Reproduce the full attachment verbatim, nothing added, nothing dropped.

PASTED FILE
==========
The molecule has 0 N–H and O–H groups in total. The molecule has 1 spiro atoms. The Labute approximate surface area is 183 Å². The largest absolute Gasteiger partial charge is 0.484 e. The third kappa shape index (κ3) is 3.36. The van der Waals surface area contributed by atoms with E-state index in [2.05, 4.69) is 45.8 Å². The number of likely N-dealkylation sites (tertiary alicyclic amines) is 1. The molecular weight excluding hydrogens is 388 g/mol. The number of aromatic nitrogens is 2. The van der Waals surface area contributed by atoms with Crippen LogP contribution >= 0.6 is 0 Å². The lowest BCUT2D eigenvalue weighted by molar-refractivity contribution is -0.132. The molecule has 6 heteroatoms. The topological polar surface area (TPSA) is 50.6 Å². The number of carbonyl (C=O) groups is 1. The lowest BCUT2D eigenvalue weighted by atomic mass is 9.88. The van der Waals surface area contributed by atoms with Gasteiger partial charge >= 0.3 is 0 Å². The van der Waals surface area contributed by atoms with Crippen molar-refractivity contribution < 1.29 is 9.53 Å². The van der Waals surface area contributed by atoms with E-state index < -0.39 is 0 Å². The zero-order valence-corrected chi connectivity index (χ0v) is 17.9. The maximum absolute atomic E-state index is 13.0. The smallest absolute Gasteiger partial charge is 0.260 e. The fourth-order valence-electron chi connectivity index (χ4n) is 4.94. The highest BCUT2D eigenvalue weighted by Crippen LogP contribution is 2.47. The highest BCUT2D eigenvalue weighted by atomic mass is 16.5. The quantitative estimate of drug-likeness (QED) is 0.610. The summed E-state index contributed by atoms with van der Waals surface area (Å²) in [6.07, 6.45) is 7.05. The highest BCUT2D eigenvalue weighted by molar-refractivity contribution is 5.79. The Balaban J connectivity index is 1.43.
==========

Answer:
The molecule has 0 N–H and O–H groups in total. The molecule has 1 spiro atoms. The Labute approximate surface area is 183 Å². The largest absolute Gasteiger partial charge is 0.484 e. The third kappa shape index (κ3) is 3.36. The van der Waals surface area contributed by atoms with E-state index in [2.05, 4.69) is 45.8 Å². The number of likely N-dealkylation sites (tertiary alicyclic amines) is 1. The molecular weight excluding hydrogens is 388 g/mol. The number of aromatic nitrogens is 2. The van der Waals surface area contributed by atoms with Crippen LogP contribution >= 0.6 is 0 Å². The lowest BCUT2D eigenvalue weighted by molar-refractivity contribution is -0.132. The molecule has 6 heteroatoms. The topological polar surface area (TPSA) is 50.6 Å². The number of carbonyl (C=O) groups is 1. The lowest BCUT2D eigenvalue weighted by atomic mass is 9.88. The van der Waals surface area contributed by atoms with Gasteiger partial charge >= 0.3 is 0 Å². The van der Waals surface area contributed by atoms with Crippen molar-refractivity contribution < 1.29 is 9.53 Å². The van der Waals surface area contributed by atoms with E-state index < -0.39 is 0 Å². The zero-order valence-corrected chi connectivity index (χ0v) is 17.9. The maximum absolute atomic E-state index is 13.0. The smallest absolute Gasteiger partial charge is 0.260 e. The fourth-order valence-electron chi connectivity index (χ4n) is 4.94. The highest BCUT2D eigenvalue weighted by Crippen LogP contribution is 2.47. The highest BCUT2D eigenvalue weighted by atomic mass is 16.5. The quantitative estimate of drug-likeness (QED) is 0.610. The summed E-state index contributed by atoms with van der Waals surface area (Å²) in [6.07, 6.45) is 7.05. The highest BCUT2D eigenvalue weighted by molar-refractivity contribution is 5.79. The Balaban J connectivity index is 1.43.